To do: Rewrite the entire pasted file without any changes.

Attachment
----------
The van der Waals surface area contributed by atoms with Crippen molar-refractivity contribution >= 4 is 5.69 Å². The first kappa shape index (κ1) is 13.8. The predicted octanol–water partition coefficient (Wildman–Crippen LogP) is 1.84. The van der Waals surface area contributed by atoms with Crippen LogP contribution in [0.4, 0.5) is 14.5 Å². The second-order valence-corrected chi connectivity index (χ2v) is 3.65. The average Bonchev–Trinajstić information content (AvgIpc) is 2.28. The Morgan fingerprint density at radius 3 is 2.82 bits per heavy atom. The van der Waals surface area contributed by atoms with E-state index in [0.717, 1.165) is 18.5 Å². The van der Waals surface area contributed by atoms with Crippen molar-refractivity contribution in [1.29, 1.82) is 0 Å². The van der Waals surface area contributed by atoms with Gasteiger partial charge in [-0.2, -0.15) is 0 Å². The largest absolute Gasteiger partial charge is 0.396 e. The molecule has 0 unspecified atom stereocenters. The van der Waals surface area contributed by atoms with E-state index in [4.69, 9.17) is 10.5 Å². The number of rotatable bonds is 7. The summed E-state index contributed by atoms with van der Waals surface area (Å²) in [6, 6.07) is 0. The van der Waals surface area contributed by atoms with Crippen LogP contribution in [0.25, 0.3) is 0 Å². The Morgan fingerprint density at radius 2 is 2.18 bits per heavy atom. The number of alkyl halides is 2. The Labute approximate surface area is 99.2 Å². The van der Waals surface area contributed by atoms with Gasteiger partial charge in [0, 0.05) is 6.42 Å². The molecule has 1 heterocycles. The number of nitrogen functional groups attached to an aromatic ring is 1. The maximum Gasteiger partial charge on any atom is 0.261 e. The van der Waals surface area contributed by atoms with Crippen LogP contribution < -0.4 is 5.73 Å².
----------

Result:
The van der Waals surface area contributed by atoms with Crippen molar-refractivity contribution >= 4 is 5.69 Å². The first kappa shape index (κ1) is 13.8. The predicted octanol–water partition coefficient (Wildman–Crippen LogP) is 1.84. The van der Waals surface area contributed by atoms with Crippen LogP contribution in [0.4, 0.5) is 14.5 Å². The second-order valence-corrected chi connectivity index (χ2v) is 3.65. The average Bonchev–Trinajstić information content (AvgIpc) is 2.28. The Morgan fingerprint density at radius 3 is 2.82 bits per heavy atom. The van der Waals surface area contributed by atoms with E-state index in [0.717, 1.165) is 18.5 Å². The van der Waals surface area contributed by atoms with Crippen molar-refractivity contribution in [1.29, 1.82) is 0 Å². The van der Waals surface area contributed by atoms with Gasteiger partial charge in [-0.2, -0.15) is 0 Å². The largest absolute Gasteiger partial charge is 0.396 e. The molecule has 0 unspecified atom stereocenters. The van der Waals surface area contributed by atoms with E-state index in [4.69, 9.17) is 10.5 Å². The number of rotatable bonds is 7. The summed E-state index contributed by atoms with van der Waals surface area (Å²) in [6, 6.07) is 0. The van der Waals surface area contributed by atoms with Crippen LogP contribution in [0.25, 0.3) is 0 Å². The Morgan fingerprint density at radius 2 is 2.18 bits per heavy atom. The number of alkyl halides is 2. The Labute approximate surface area is 99.2 Å². The van der Waals surface area contributed by atoms with Gasteiger partial charge in [0, 0.05) is 6.42 Å². The molecule has 1 heterocycles. The number of nitrogen functional groups attached to an aromatic ring is 1. The maximum Gasteiger partial charge on any atom is 0.261 e. The van der Waals surface area contributed by atoms with Crippen LogP contribution < -0.4 is 5.73 Å².